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The Greek Islands



After the Olympic Games the Aegean Islands offer a place to celebrate, a place to unwind, and a thousand places of untold beauty

From the very beginning the Greeks faced media reports doubting their ability to pull off the Summer Olympic Games. Ticket sales are down, the Athens power grid was strained beyond capacity by searing temperatures and now, only a week before the opening ceremonies, there is concern about possible strikes. If worrying was part of their temperament the Greeks might well be concerned. But optimism prevails and doubts, if there were any, were set aside when the underdog Greek soccer team marched past France, the Czech Republic, and Portugal to win the European Soccer championship. If that can happen then anything is possible.

As the Olympic torch nears its final destination the Greeks are inspired with a sense of great national pride and the confidence to make these Summer Games, the first since 9/11, a shining tribute to the Olympic tradition. And when the Games are over – when it's time to unwind and savour the memory – Athens is little more than a discus throw from one of the world's great holiday retreats.

The Greek Islands, scattered like jewels in the turquoise waters of the Aegean and Ionian Seas, are so different from Athens they could be half a world away. Yet any one of them can be reached in a matter of hours by boat and several have airports served by domestic flights from Athens. From the Port of Piraeus, only a 20 minute metro ride from central Athens, Europe's largest ferry network, provides service to the island of your choice, and there are 160 permanently inhabited islands to choose from.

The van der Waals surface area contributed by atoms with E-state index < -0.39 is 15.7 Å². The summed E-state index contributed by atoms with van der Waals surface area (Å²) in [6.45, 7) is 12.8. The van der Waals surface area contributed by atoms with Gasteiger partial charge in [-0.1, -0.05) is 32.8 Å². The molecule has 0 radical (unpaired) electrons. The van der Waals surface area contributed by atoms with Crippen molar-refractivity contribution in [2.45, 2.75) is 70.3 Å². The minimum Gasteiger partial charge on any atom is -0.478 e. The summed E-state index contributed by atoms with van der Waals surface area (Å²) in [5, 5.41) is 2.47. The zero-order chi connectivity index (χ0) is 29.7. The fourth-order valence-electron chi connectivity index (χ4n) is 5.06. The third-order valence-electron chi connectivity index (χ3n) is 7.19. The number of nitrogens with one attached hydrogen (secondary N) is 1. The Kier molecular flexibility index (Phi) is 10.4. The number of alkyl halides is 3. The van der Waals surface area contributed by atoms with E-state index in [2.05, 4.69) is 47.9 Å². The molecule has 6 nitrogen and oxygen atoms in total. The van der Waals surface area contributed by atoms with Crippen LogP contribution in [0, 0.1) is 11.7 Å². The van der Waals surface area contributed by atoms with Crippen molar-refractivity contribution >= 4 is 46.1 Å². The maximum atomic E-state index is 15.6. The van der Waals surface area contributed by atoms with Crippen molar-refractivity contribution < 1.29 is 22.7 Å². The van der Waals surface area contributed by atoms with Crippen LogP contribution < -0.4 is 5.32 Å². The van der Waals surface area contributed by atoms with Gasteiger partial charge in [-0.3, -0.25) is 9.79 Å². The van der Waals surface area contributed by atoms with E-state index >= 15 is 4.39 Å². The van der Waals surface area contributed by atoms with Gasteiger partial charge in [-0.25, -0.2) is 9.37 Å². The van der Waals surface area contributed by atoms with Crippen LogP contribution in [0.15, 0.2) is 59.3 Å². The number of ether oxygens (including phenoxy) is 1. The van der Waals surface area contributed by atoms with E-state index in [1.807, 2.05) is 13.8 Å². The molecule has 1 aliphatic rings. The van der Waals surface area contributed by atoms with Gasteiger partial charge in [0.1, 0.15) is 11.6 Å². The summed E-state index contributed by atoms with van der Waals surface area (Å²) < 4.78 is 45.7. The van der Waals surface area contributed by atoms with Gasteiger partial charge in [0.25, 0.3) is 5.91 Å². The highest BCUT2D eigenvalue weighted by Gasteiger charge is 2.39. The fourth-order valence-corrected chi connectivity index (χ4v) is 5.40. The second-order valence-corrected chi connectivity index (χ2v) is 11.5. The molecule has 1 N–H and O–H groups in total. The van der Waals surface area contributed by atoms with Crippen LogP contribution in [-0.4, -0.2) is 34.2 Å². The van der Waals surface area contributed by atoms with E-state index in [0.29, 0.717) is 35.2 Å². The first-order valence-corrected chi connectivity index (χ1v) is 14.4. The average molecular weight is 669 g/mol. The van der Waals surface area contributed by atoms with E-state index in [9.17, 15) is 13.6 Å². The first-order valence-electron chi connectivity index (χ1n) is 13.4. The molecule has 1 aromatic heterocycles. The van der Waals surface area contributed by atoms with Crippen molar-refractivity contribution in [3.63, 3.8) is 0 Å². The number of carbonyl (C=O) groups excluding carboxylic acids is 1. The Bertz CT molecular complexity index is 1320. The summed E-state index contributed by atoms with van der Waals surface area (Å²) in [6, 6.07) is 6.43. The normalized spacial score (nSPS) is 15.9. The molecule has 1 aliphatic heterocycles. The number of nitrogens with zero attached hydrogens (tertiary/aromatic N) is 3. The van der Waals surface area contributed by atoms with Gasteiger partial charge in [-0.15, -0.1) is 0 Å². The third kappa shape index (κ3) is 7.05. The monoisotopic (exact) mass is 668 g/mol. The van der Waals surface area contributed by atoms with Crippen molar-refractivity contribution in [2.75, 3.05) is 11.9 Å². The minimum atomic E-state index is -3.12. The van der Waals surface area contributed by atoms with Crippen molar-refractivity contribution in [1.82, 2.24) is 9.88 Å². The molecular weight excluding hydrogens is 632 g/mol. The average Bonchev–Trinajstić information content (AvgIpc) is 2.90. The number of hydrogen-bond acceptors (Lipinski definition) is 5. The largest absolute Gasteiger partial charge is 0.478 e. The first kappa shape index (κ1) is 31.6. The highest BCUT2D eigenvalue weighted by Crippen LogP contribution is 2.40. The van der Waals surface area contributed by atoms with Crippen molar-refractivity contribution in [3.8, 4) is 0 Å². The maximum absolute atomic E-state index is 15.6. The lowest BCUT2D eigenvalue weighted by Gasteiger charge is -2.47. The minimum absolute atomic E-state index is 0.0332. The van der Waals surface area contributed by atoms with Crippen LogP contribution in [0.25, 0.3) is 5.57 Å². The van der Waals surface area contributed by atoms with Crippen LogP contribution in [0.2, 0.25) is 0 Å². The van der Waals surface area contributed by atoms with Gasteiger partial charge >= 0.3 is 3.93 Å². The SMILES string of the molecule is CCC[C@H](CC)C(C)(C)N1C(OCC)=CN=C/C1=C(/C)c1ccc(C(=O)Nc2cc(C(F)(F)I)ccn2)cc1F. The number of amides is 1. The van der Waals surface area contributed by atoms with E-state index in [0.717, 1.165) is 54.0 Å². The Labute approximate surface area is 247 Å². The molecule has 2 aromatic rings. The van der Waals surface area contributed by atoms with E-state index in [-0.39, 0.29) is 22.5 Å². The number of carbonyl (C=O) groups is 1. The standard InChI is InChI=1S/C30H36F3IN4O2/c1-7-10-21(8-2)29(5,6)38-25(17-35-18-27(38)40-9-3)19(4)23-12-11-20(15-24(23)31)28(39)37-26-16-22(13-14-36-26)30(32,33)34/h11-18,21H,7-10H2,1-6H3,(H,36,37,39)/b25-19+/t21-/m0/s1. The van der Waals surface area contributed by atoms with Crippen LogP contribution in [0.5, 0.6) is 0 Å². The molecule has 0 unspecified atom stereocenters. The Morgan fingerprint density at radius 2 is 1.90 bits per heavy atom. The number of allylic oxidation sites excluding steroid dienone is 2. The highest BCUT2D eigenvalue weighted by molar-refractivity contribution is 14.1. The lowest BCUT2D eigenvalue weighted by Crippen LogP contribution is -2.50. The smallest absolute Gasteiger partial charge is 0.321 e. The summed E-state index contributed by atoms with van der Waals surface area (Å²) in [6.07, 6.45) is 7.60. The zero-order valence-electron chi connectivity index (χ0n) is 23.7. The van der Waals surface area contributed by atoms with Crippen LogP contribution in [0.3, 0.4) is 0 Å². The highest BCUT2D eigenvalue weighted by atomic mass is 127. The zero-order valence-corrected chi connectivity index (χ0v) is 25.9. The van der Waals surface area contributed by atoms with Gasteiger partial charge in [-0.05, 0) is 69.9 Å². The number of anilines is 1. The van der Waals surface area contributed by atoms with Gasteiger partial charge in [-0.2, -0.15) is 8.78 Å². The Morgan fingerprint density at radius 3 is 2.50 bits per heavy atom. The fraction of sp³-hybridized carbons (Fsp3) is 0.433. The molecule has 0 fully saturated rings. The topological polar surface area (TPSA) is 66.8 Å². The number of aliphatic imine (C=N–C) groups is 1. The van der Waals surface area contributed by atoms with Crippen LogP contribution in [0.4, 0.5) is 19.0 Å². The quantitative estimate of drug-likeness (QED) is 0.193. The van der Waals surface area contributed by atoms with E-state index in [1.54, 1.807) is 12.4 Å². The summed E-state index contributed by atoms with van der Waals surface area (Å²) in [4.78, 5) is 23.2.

Although no two islands are the same they seem more closely bonded to one another than to the Greek mainland – a far-flung community of tiny villages linked together by the sea. Unlike Athens, where distant views are muted by a perpetual haze and the pervasive sound of traffic never ceases, the island villages seem to grow from and become part of their natural environment. Perhaps the most striking thing about the islands is the brilliant clarity of the vistas, the crisp contrast between sparkling white buildings and the somber rocky landscapes. The incredible whiteness of the buildings is accented by the sparse use of bright blue trim. The colour of the islands is predominantly white and blue – the colours of the Greek national flag.

For those with time and an open-ended schedule island-hopping by ferry is the ideal way to see the islands but taking one of the packaged cruises from Piraeus is a good compromise. With only 10 days left in our Greek odyssey Betty and I opted to sample the islands aboard the Atlantis, a small freighter converted to cruise ship, which gave us long stop-overs on five of the Greek Islands plus a side trip to Ephesus on mainland Turkey.

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